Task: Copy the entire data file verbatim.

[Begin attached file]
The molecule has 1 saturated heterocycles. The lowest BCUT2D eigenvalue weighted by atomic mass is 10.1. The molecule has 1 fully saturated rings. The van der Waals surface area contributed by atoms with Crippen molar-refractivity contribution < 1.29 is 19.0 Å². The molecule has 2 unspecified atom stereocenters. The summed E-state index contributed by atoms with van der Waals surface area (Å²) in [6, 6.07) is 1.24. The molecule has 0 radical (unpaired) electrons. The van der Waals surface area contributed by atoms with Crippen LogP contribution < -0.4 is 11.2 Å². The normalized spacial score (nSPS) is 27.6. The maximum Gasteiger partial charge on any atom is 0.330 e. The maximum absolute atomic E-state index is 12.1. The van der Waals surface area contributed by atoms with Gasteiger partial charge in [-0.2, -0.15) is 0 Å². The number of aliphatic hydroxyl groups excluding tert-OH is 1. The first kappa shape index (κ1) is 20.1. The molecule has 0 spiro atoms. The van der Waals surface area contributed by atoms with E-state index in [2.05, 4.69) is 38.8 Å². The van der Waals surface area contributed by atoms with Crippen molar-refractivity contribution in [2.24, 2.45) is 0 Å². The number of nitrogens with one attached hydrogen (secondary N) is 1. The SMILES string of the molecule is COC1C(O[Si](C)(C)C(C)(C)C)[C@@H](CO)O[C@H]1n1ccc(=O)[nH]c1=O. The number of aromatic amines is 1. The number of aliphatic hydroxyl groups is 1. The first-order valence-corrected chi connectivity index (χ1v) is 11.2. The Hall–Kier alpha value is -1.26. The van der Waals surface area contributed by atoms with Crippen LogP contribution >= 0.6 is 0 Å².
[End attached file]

The molecule has 1 saturated heterocycles. The lowest BCUT2D eigenvalue weighted by atomic mass is 10.1. The molecule has 1 fully saturated rings. The van der Waals surface area contributed by atoms with Crippen molar-refractivity contribution < 1.29 is 19.0 Å². The molecule has 2 unspecified atom stereocenters. The summed E-state index contributed by atoms with van der Waals surface area (Å²) in [6, 6.07) is 1.24. The molecule has 0 radical (unpaired) electrons. The van der Waals surface area contributed by atoms with Crippen LogP contribution < -0.4 is 11.2 Å². The normalized spacial score (nSPS) is 27.6. The maximum Gasteiger partial charge on any atom is 0.330 e. The maximum absolute atomic E-state index is 12.1. The van der Waals surface area contributed by atoms with Gasteiger partial charge in [-0.2, -0.15) is 0 Å². The number of aliphatic hydroxyl groups excluding tert-OH is 1. The first kappa shape index (κ1) is 20.1. The molecule has 0 spiro atoms. The van der Waals surface area contributed by atoms with E-state index in [2.05, 4.69) is 38.8 Å². The van der Waals surface area contributed by atoms with Crippen molar-refractivity contribution in [2.24, 2.45) is 0 Å². The number of nitrogens with one attached hydrogen (secondary N) is 1. The SMILES string of the molecule is COC1C(O[Si](C)(C)C(C)(C)C)[C@@H](CO)O[C@H]1n1ccc(=O)[nH]c1=O. The number of aromatic amines is 1. The number of aliphatic hydroxyl groups is 1. The first-order valence-corrected chi connectivity index (χ1v) is 11.2. The Hall–Kier alpha value is -1.26. The van der Waals surface area contributed by atoms with Crippen LogP contribution >= 0.6 is 0 Å².